General Motors disclosed in its quarterly Securities and Exchange Commission filing Thursday that the Federal Trade Commission is investigating the automaker for selling used cars under recall, the Detroit News is reporting.
According to the automaker, the FTC notified GM that it was investigating “certified pre-owned vehicle advertising where dealers had certified vehicles allegedly needing recall repairs.”
The filing acknowledges the investigation is connected with the 2014 recall of 2.59 million cars with faulty ignition switches that could turn the car off while driving, disabling its airbags. So far, 124 deaths have been linked to the defect.
Last week, we learned General Motors was recalling the majority of their Hummer H3 and H3T models due to a fire risk from a melting blower motor resistor and harness. We also learned GM didn’t issue the recall until they were threatened by the National Highway Traffic Safety Administration.
A few days ago, Jalopnik’s Michael Ballaban pointed out the Chevrolet Colorado and GMC Canyon were also at risk due to similar components. These trucks may not be the last of the affected models as the Pontiac Solstice and Saturn Sky also shared many HVAC components with the Hummer H3.
Searching through the NHTSA complaints database and user forums yielded many examples of melted and burnt blower motor resistors and harnesses for the GM roadster twins.
U.S. rental cars will need to comply with open recalls before being driven off the lots, a U.S. Senate panel decided Wednesday, according to Bloomberg.
The measure was an about-face from an earlier proposal backed by automakers, consumer groups and some rental car companies, which would have allowed rental cars with known defects to continue to be driven, as long as those defects were disclosed to consumers. NHTSA asked lawmakers to consider the proposal on pulling defective cars off the road in February.
The bill’s opponents said the revised amendment could harm consumers by filling dealerships with rental cars waiting to be repaired.
Jalopnik has an interesting story today about how General Motors negotiated its way into recalling 200,000 Hummers only after the National Highway Traffic Safety Administration threatened to launch a formal investigation.
Last week, Hummer recalled nearly 200,000 SUVs due to an increased fire risk because of a faulty HVAC harness that could melt and catch fire.
GM knew about the problem in 2008, Jalopnik writes, and did nothing until issuing a recall this July.
The National Highway Traffic Safety Administration is blocking former chief David Strickland from testifying in a California civil lawsuit for Toyota on issues regarding its push-button start systems in some of its cars.
According to the Detroit News, NHTSA officials told lawyers in a letter that Strickland would be barred from testifying in the case as an expert witness.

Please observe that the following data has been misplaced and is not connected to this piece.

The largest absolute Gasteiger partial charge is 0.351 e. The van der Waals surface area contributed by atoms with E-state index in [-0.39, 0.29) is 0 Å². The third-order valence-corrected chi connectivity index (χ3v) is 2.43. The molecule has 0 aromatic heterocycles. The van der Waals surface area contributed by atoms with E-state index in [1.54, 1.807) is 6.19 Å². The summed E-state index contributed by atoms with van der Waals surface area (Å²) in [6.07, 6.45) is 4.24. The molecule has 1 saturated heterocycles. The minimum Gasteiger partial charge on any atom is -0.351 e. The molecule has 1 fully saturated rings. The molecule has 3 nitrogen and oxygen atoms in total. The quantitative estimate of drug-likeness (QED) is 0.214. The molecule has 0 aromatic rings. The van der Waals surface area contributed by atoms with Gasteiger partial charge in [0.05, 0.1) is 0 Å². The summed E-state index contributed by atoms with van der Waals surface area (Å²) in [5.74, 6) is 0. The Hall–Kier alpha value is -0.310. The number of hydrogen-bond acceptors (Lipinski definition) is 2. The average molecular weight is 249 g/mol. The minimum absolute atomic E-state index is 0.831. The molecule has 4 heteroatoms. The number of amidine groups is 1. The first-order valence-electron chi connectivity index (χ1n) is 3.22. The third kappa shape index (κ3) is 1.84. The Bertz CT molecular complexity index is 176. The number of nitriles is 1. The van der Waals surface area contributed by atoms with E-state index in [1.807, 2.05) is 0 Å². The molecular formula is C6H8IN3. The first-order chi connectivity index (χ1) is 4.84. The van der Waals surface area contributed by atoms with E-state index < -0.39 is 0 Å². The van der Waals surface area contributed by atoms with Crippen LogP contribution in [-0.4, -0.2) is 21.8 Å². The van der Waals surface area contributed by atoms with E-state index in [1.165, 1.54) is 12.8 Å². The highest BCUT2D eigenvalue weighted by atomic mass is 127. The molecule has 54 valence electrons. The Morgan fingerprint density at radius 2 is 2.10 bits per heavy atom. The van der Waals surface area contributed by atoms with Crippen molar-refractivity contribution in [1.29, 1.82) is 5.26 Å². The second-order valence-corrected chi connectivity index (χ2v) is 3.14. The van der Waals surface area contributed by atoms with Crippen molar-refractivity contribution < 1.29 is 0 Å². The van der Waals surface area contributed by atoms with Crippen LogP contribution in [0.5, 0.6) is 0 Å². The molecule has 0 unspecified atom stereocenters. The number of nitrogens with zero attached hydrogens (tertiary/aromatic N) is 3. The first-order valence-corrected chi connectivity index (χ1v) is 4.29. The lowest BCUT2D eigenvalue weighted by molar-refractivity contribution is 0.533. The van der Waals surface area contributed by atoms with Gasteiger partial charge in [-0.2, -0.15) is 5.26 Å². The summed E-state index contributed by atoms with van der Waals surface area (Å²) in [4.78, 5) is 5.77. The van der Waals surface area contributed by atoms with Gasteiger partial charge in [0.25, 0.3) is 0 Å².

“The agency has been roundly criticized for its relationship with Toyota in terms of recent enforcement actions, particularly regarding unintended acceleration,” NHTSA’s lawyer wrote in the letter. “Given this history, Mr. Strickland’s testimony as a former NHTSA administrator describing Toyota’s actions or conduct in this matter with approval, will likely diminish the agency’s ability to pursue a vigorous enforcement review of Toyota moving forward.”
Yesterday, the National Highway Traffic Safety Administration took the unusual step of hauling a single automaker to the Capitol to scold Fiat Chrysler for delays in recalls and repairs. The hearing is ahead of anticipated fines NHTSA may deal later this month, possibly as high as $700 million.
Attention was focused on Jeep Liberties and Grand Cherokees with rear-mounted gas tanks that could leak fuel if struck in a high-speed rear collision and potentially catch fire. Also of importance is the rate at which Jeep notified its owners of the recall.
FCA’s Senior Vice President for Vehicle Safety and Regulatory Compliance Scott Kunselman said at the hearing that FCA “could have done better in carrying out the campaigns.”
Last Friday, the U.S. Transportation Department’s Office of Inspector General dropped the sledgehammer on the NHTSA over its failings in automotive safety.
A year after General Motors went under the gun for its part of the February 2014 ignition recall crisis, the NHTSA is now facing the music for the rest.
Though FCA insists its compliance with the NHTSA over its recalls no longer merits a hearing, the agency will press forward with its order.
Two years from now, all heavy trucks and large buses will be required to equip electronic stability control per a new rule from the NHTSA.